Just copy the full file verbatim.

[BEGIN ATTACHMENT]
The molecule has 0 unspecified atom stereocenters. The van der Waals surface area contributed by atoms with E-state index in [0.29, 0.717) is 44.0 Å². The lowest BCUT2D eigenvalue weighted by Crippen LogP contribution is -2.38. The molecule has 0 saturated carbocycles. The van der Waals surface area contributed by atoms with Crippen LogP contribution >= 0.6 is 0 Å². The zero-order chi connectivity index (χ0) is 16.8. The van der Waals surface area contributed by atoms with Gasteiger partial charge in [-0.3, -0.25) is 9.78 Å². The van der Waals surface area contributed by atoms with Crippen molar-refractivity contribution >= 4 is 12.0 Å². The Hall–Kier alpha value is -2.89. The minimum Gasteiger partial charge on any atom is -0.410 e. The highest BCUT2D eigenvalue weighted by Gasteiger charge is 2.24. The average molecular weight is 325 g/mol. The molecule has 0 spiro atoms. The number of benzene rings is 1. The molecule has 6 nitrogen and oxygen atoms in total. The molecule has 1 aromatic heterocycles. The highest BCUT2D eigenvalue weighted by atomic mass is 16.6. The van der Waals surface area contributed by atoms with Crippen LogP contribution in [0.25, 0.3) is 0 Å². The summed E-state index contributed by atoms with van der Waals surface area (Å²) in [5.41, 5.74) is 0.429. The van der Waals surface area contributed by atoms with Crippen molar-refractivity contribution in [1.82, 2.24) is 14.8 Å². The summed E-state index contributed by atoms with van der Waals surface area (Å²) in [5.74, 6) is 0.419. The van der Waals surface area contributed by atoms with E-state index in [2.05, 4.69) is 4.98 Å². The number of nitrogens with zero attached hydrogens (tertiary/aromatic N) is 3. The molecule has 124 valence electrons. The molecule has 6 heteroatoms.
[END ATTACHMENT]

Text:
The molecule has 0 unspecified atom stereocenters. The van der Waals surface area contributed by atoms with E-state index in [0.29, 0.717) is 44.0 Å². The lowest BCUT2D eigenvalue weighted by Crippen LogP contribution is -2.38. The molecule has 0 saturated carbocycles. The van der Waals surface area contributed by atoms with Crippen LogP contribution >= 0.6 is 0 Å². The zero-order chi connectivity index (χ0) is 16.8. The van der Waals surface area contributed by atoms with Gasteiger partial charge in [-0.3, -0.25) is 9.78 Å². The van der Waals surface area contributed by atoms with Crippen molar-refractivity contribution >= 4 is 12.0 Å². The Hall–Kier alpha value is -2.89. The minimum Gasteiger partial charge on any atom is -0.410 e. The highest BCUT2D eigenvalue weighted by Gasteiger charge is 2.24. The average molecular weight is 325 g/mol. The molecule has 0 spiro atoms. The number of benzene rings is 1. The molecule has 6 nitrogen and oxygen atoms in total. The molecule has 1 aromatic heterocycles. The highest BCUT2D eigenvalue weighted by atomic mass is 16.6. The van der Waals surface area contributed by atoms with Crippen LogP contribution in [0.25, 0.3) is 0 Å². The summed E-state index contributed by atoms with van der Waals surface area (Å²) in [5.41, 5.74) is 0.429. The van der Waals surface area contributed by atoms with Crippen molar-refractivity contribution in [1.82, 2.24) is 14.8 Å². The summed E-state index contributed by atoms with van der Waals surface area (Å²) in [5.74, 6) is 0.419. The van der Waals surface area contributed by atoms with E-state index in [2.05, 4.69) is 4.98 Å². The number of nitrogens with zero attached hydrogens (tertiary/aromatic N) is 3. The molecule has 124 valence electrons. The molecule has 6 heteroatoms.